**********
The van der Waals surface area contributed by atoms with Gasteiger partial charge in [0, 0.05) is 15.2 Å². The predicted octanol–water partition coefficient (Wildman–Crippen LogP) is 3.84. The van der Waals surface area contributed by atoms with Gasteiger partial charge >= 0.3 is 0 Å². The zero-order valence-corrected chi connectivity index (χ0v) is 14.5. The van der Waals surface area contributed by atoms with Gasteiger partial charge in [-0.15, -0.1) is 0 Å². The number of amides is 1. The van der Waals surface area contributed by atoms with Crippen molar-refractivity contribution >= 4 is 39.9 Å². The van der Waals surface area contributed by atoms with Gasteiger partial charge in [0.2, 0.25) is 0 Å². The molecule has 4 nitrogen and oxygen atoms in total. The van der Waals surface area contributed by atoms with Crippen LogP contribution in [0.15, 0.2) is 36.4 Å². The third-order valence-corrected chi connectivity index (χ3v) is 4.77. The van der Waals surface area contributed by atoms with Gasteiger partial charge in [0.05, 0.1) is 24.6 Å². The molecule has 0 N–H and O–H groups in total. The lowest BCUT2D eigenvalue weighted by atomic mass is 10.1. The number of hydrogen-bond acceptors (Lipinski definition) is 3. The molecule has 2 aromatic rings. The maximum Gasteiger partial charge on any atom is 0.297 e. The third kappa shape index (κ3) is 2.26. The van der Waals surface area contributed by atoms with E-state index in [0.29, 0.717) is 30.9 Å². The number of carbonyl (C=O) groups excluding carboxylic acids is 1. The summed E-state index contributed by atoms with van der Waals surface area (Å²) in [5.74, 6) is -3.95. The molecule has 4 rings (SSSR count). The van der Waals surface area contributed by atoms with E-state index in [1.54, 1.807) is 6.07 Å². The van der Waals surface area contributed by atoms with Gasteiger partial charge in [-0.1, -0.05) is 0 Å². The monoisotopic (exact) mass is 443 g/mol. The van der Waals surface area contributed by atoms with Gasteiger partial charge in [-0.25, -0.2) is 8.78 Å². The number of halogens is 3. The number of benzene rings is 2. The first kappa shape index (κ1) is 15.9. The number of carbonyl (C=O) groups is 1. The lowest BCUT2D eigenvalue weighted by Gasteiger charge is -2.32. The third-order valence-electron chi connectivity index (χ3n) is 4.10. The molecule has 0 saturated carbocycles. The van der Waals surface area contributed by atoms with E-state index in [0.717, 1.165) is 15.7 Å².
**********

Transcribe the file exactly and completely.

The van der Waals surface area contributed by atoms with Gasteiger partial charge in [0, 0.05) is 15.2 Å². The predicted octanol–water partition coefficient (Wildman–Crippen LogP) is 3.84. The van der Waals surface area contributed by atoms with Gasteiger partial charge >= 0.3 is 0 Å². The zero-order valence-corrected chi connectivity index (χ0v) is 14.5. The van der Waals surface area contributed by atoms with Gasteiger partial charge in [-0.15, -0.1) is 0 Å². The number of amides is 1. The van der Waals surface area contributed by atoms with Crippen molar-refractivity contribution >= 4 is 39.9 Å². The van der Waals surface area contributed by atoms with Gasteiger partial charge in [0.2, 0.25) is 0 Å². The molecule has 4 nitrogen and oxygen atoms in total. The van der Waals surface area contributed by atoms with Crippen LogP contribution in [0.15, 0.2) is 36.4 Å². The third-order valence-corrected chi connectivity index (χ3v) is 4.77. The van der Waals surface area contributed by atoms with Gasteiger partial charge in [0.05, 0.1) is 24.6 Å². The molecule has 0 N–H and O–H groups in total. The lowest BCUT2D eigenvalue weighted by atomic mass is 10.1. The number of hydrogen-bond acceptors (Lipinski definition) is 3. The molecule has 2 aromatic rings. The maximum Gasteiger partial charge on any atom is 0.297 e. The third kappa shape index (κ3) is 2.26. The van der Waals surface area contributed by atoms with E-state index in [0.29, 0.717) is 30.9 Å². The number of carbonyl (C=O) groups excluding carboxylic acids is 1. The summed E-state index contributed by atoms with van der Waals surface area (Å²) in [5.74, 6) is -3.95. The molecule has 4 rings (SSSR count). The van der Waals surface area contributed by atoms with E-state index in [1.54, 1.807) is 6.07 Å². The van der Waals surface area contributed by atoms with Gasteiger partial charge in [-0.1, -0.05) is 0 Å². The monoisotopic (exact) mass is 443 g/mol. The van der Waals surface area contributed by atoms with Gasteiger partial charge in [-0.25, -0.2) is 8.78 Å². The number of halogens is 3. The number of benzene rings is 2. The first kappa shape index (κ1) is 15.9. The number of carbonyl (C=O) groups is 1. The lowest BCUT2D eigenvalue weighted by Gasteiger charge is -2.32. The third-order valence-electron chi connectivity index (χ3n) is 4.10. The molecule has 0 saturated carbocycles. The van der Waals surface area contributed by atoms with E-state index in [0.717, 1.165) is 15.7 Å².